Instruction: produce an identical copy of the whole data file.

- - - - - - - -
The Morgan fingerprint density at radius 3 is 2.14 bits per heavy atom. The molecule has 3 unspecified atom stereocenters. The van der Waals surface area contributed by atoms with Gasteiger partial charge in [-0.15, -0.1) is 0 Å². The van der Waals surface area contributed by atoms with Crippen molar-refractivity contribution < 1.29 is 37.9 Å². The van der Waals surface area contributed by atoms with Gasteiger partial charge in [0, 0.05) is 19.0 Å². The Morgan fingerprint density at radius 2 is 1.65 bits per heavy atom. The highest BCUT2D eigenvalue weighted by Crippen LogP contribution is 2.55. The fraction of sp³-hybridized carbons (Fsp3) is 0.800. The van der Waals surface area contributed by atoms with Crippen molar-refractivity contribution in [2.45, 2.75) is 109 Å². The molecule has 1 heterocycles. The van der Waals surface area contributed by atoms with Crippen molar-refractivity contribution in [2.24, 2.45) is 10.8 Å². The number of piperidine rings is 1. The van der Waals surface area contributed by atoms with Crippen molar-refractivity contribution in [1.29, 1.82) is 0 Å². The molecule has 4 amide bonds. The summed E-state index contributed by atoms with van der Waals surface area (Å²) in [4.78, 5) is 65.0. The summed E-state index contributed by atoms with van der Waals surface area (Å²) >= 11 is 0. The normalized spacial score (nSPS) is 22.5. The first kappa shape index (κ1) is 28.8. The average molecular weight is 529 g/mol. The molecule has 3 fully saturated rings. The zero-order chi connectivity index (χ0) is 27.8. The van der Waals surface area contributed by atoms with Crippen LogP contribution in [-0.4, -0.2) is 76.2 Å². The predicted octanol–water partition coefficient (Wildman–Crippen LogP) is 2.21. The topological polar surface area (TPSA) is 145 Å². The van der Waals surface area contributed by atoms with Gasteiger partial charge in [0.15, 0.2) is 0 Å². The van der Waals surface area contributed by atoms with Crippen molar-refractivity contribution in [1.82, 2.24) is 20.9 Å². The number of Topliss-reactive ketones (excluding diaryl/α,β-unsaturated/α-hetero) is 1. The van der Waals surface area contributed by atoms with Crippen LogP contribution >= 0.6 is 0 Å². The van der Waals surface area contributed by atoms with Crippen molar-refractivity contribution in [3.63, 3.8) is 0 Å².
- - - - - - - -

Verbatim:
The Morgan fingerprint density at radius 3 is 2.14 bits per heavy atom. The molecule has 3 unspecified atom stereocenters. The van der Waals surface area contributed by atoms with Gasteiger partial charge in [-0.15, -0.1) is 0 Å². The van der Waals surface area contributed by atoms with Crippen molar-refractivity contribution < 1.29 is 37.9 Å². The van der Waals surface area contributed by atoms with Gasteiger partial charge in [0, 0.05) is 19.0 Å². The Morgan fingerprint density at radius 2 is 1.65 bits per heavy atom. The highest BCUT2D eigenvalue weighted by Crippen LogP contribution is 2.55. The fraction of sp³-hybridized carbons (Fsp3) is 0.800. The van der Waals surface area contributed by atoms with Crippen molar-refractivity contribution in [2.45, 2.75) is 109 Å². The molecule has 1 heterocycles. The van der Waals surface area contributed by atoms with Crippen molar-refractivity contribution in [2.24, 2.45) is 10.8 Å². The number of piperidine rings is 1. The van der Waals surface area contributed by atoms with Crippen molar-refractivity contribution in [1.29, 1.82) is 0 Å². The molecule has 4 amide bonds. The summed E-state index contributed by atoms with van der Waals surface area (Å²) in [4.78, 5) is 65.0. The summed E-state index contributed by atoms with van der Waals surface area (Å²) >= 11 is 0. The normalized spacial score (nSPS) is 22.5. The first kappa shape index (κ1) is 28.8. The average molecular weight is 529 g/mol. The molecule has 3 fully saturated rings. The zero-order chi connectivity index (χ0) is 27.8. The van der Waals surface area contributed by atoms with Crippen LogP contribution in [-0.4, -0.2) is 76.2 Å². The predicted octanol–water partition coefficient (Wildman–Crippen LogP) is 2.21. The topological polar surface area (TPSA) is 145 Å². The van der Waals surface area contributed by atoms with Gasteiger partial charge in [0.15, 0.2) is 0 Å². The van der Waals surface area contributed by atoms with Crippen molar-refractivity contribution in [1.82, 2.24) is 20.9 Å². The number of Topliss-reactive ketones (excluding diaryl/α,β-unsaturated/α-hetero) is 1. The van der Waals surface area contributed by atoms with Crippen LogP contribution >= 0.6 is 0 Å². The van der Waals surface area contributed by atoms with Crippen molar-refractivity contribution in [3.63, 3.8) is 0 Å².